5. Note down any violation of Segregation of Duties (SODs) as per the access privileges entitled for the current roles. For example a clerk in the records department should not have access to a copier or print functions in their system so they can print/copy EHRs and distribute
6. Note down the critical and sensitive roles and access privileges that one needs to be careful about. These could be roles and privileges wherein employee has a direct read/write access to patient’s privacy data
7. Plan to address any gaps relating to these critical and sensitive roles and access privileges before/during EHR Implementation
8. Prepare plans to address the inconsistencies and SODs before the transition to the new EHR Implementation. If the EHR Preparation time is very short, at least have plans to address these during the EHR Implementation. Note: SOD Violations are caused by Pairs of Roles with Access Privileges that if an individual were to possess, would have a potential to directly compromise the integrity of both the systems, where these roles function
9. Prepare future workflows of Roles after the EHR Implementation. Note down the inconsistencies that were there before and how it has been solved during or because of EHR Implementation
10. Assess whether the critical and sensitive roles and access privileges were addressed effectively during EHR Implementation
11. Assess whether micro-roles or mini-roles have been effectively rolled under major Roles efficiently (i.e. Roles within Roles)
12. Perform a RBAC Data-Owner Certification Process every month after EHR Implementation wherein each of the Data Owners of each application/system attests for the need of these roles to be in the system. As a pre-cursor to this process identify all systems/applications and their Data Owners
13. Perform a RBAC Access Certification Process, every month after EHR Implementation, wherein you ask the Managers, Supervisors to attest where employees who work under them do need the roles they are performing on these systems. As a pre-cursor to this process identify all the managers and supervisors (if not already done) of each employee
14. Address orphaned/redundant roles and access privileges that come out of the above certification process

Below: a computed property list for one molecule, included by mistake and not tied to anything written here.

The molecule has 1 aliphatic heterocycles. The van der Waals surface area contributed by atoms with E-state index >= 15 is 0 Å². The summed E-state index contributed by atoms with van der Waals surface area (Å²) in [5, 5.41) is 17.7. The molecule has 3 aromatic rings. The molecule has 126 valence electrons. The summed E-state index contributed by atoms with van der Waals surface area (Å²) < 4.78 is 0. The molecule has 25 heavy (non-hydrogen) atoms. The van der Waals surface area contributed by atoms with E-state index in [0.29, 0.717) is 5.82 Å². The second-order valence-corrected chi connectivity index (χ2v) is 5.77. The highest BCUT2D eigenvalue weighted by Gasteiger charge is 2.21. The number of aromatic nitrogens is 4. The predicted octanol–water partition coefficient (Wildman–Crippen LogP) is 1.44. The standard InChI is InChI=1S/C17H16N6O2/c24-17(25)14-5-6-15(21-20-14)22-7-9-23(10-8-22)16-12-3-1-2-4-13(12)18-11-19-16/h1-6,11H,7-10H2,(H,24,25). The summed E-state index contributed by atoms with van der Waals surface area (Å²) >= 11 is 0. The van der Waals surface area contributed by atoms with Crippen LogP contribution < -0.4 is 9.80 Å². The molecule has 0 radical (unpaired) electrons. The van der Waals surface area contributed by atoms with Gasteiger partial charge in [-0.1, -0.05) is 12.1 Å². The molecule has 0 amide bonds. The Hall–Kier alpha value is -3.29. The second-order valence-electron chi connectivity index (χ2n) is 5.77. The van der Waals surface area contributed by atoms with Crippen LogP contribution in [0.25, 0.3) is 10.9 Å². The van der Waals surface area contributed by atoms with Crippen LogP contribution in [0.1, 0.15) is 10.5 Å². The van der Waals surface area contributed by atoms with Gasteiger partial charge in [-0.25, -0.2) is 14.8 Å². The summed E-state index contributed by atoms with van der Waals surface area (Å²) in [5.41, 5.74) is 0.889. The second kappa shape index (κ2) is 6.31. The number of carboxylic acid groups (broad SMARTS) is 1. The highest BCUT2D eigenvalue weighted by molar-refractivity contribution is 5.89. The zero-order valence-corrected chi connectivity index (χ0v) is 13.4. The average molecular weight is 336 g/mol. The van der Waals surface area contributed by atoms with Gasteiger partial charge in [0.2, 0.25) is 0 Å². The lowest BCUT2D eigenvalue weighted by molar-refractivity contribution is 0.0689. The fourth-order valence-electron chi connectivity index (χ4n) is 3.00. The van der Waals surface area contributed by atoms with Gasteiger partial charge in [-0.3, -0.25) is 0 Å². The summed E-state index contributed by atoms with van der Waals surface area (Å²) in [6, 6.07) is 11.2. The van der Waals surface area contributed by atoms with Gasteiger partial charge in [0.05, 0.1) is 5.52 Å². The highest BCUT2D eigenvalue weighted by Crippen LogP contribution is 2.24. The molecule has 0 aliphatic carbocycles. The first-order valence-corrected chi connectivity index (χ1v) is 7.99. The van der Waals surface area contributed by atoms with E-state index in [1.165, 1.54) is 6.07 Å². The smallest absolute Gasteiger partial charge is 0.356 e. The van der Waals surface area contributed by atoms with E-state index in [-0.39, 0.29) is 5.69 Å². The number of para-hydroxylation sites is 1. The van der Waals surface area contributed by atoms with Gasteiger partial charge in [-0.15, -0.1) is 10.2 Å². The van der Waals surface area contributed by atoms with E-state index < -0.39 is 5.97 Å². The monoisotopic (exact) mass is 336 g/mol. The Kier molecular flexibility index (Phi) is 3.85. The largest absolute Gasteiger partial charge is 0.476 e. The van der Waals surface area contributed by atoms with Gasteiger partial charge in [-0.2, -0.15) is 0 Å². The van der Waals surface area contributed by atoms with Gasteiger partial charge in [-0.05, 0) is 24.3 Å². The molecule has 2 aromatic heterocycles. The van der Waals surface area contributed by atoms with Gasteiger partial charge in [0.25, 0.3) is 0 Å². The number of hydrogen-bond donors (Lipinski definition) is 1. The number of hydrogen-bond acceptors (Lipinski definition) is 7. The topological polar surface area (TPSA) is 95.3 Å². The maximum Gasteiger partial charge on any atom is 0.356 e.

15. Find the relationship between the Groups and Roles present and see if the mappings of Groups with Roles are not out of synch
16. Assess any HIPAA/SOX related RBAC compliance issues that occur prior/during/post EHR Implementation and address them
17. Apprise of the Hospital System leadership/Stake Holders the major findings and changes made to be compliant

Security & RBAC Readiness – Best Practices

Following are some of the best practices that 8KMiles RBAC Managers/Personnel follow in order to address RBAC related issues:

1. Establish formal Business Relationship with the prospect
2. Understand the Business needs and requirements

a. Compliance with HIPAA, SOX, SAS70, HL7, requirements
b. Workflow Management (Establish Flow of Identities, Establish Roles – Access Control in relation to each other)
c. Interoperability (Explore Identity Federation with External Parties, Use REST APIs)
d. Security (Plan for Identity/Data Security at Rest and in Motion)
e. Medical Records Synch (HL7, HTTPS/Encryption, Multi-Factor Auth)
f. Integration Issues – For Example, integration of the hospital EMR with subsystems like Identity and Access Management and Access Governance systems

3. Understand Role Hierarchy, relationships between groups, roles and access permissions
4. Study the requirement systematically and come up with solutions based on agile methodology for the above pain-points

By following all of the above processes and RBAC best practices, organizations can secure Healthcare data and also identify redundant roles, inefficient access privileges, employees who were not granted right roles i.e., Mismatched roles, disparities between groups and roles, and access permissions of employees who were no longer part of the system.

Author Credits: Raj Srinivas, VP Technology at 8KMiles, You can connect with him here for more information